Fortunately for the advocates of ‘Brexit’ (and unfortunately for the tax payer), the parallels between the European Parliament and the House of Lords don’t stop with their insignificance. To put it lightly, the current expenses system for MEP’s makes the pre-2009 British arrangement look like Mother Theresa’s bank statement. For being noble enough to turn up to their job like the rest of the working population an MEP instantly receives £300, allegedly for ‘travel expenses’, though they aren’t actually required to prove whether they’ve travelled to Brussels from Berlin or Athens, or by Megabus or private jet. Members also receive £29,000 a year in ‘staffing costs’ (a.k.a corporate lunches and spin doctors), on top of their £78,000 a year salary, and they can retire at age 63 on a pension of £39,000 a year. In total, it is estimated that each of the 751 MEP’s costs the European tax payer an average of £120,000 a year. When you consider the fact that the EU parliament only sits for 48 days of that time, and moreover that each member is only allowed to make 1 speech per sitting, which average at just 2 minutes (as every exchange requires translating into two dozen languages), an MEP earns an absolute minimum of £21 a second. Yep, that’s 100 odd quid for a sneeze.
If the EU’s complete indifference to money wasn’t highlighted clearly enough by that figure, the fact that the whole parliament constantly travels between Brussels and Strasbourg certainly should. This bizarre arrangement has absolutely no logic or reason behind it. It was thought up by the Eurocrats to appease both countries and their competing desire to be at the centre of the diplomatic stage. For me, this aspect of the EU completely epitomises the fundamental fault in its existence; the union is about politics. Not free trade, improved economic or social conditions, or even ‘ealth and safety; it exists to serve politicians, not people.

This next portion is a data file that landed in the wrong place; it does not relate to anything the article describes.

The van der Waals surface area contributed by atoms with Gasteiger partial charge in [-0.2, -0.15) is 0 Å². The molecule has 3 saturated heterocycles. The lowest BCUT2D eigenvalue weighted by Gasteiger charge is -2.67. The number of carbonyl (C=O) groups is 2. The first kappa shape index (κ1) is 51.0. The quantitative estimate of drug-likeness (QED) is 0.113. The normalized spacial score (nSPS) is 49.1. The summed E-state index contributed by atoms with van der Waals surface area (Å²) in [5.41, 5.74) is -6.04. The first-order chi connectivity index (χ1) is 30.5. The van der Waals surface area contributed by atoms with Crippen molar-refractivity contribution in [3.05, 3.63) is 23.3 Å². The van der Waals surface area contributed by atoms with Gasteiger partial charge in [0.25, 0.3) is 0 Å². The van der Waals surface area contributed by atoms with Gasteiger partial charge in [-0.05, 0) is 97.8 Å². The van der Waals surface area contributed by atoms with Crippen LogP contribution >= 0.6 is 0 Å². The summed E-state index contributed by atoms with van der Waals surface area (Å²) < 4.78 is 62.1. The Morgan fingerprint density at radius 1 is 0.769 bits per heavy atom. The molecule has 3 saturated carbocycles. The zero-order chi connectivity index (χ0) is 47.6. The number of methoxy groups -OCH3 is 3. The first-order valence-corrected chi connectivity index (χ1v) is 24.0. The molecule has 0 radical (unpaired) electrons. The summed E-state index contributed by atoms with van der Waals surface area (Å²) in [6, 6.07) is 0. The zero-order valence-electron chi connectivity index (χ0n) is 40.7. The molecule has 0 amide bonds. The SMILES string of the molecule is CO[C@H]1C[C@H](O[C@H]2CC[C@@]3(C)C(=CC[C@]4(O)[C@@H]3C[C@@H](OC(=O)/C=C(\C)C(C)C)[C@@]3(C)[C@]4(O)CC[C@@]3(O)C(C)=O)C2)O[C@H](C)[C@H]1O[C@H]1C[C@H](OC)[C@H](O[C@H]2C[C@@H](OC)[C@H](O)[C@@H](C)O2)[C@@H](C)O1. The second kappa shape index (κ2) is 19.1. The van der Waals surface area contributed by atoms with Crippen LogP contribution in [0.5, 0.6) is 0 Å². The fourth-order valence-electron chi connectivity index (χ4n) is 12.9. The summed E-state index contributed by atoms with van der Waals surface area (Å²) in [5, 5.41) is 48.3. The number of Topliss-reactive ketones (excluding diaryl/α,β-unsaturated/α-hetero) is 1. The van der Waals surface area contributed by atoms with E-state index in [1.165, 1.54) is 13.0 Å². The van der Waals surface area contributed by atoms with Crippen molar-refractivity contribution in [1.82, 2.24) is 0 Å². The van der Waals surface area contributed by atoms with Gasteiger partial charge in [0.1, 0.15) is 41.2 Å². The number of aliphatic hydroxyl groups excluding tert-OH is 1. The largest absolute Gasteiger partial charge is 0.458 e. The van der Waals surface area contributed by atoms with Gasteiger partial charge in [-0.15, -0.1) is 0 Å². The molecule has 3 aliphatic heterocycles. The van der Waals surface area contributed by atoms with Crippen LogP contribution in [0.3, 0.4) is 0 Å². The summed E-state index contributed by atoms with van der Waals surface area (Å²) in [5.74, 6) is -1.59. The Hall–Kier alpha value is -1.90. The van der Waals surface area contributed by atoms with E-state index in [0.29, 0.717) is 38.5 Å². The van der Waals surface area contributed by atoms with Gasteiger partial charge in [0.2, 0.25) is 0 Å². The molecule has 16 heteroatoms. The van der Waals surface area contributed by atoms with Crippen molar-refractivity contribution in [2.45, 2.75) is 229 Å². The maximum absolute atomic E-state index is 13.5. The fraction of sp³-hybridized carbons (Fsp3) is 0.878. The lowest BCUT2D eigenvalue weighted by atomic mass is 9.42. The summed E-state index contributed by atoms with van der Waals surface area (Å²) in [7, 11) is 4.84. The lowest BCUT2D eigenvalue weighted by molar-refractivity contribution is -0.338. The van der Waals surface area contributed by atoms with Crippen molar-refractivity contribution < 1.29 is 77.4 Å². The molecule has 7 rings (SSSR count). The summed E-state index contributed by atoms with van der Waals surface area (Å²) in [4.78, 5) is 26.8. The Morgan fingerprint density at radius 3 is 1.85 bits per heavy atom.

The Euro, though by far the most prominent, is just one of the many other examples of this shortcoming. Just about any economist on earth, or any GCSE math’s student for that matter, would agree that having a single fiscal policy for a collection of countries of different sizes – both geographically and demographically, different cultures, resources and national interests is completely and utterly absurd. The ‘one size fits all’ blanket approach to the economic well being of millions is beyond careless and will be looked upon by future historians with the same sense of bemusement we get when reading about witch hunts and rain dances. The Euro is a political tool in the shed of Federalism; it’s about uniformity and standardization, and if not for the anti-EU feeling currently spreading across the continent, I’d have put money on their being whispers about a ‘common language’ by now.
Some may interpret my rejection of the Euro as xenophobia (as mayoral candidate Sadiq Khan recently branded it on HIGNFY)… but aren’t the real xenophobes those who will vote to stay next year purely because they fear the changes that would result from a ‘Brexit’? I want to leave the EU because I love Europe, and because I love immigration. But if there is nothing to distinguish the French from the English, or the Spanish from the Poles, what purpose does immigration serve? What can be gained from experiencing Italian food, French accents and German technology if our cultures and economies become indistinguishable?
You might conclude from this article that I’m a closet Little ‘Englander, but I firmly believe that I’m a little ‘Europer. So vote leave,
take control protect roast dinners, French toast, Belgian chocolate and Danish pastries.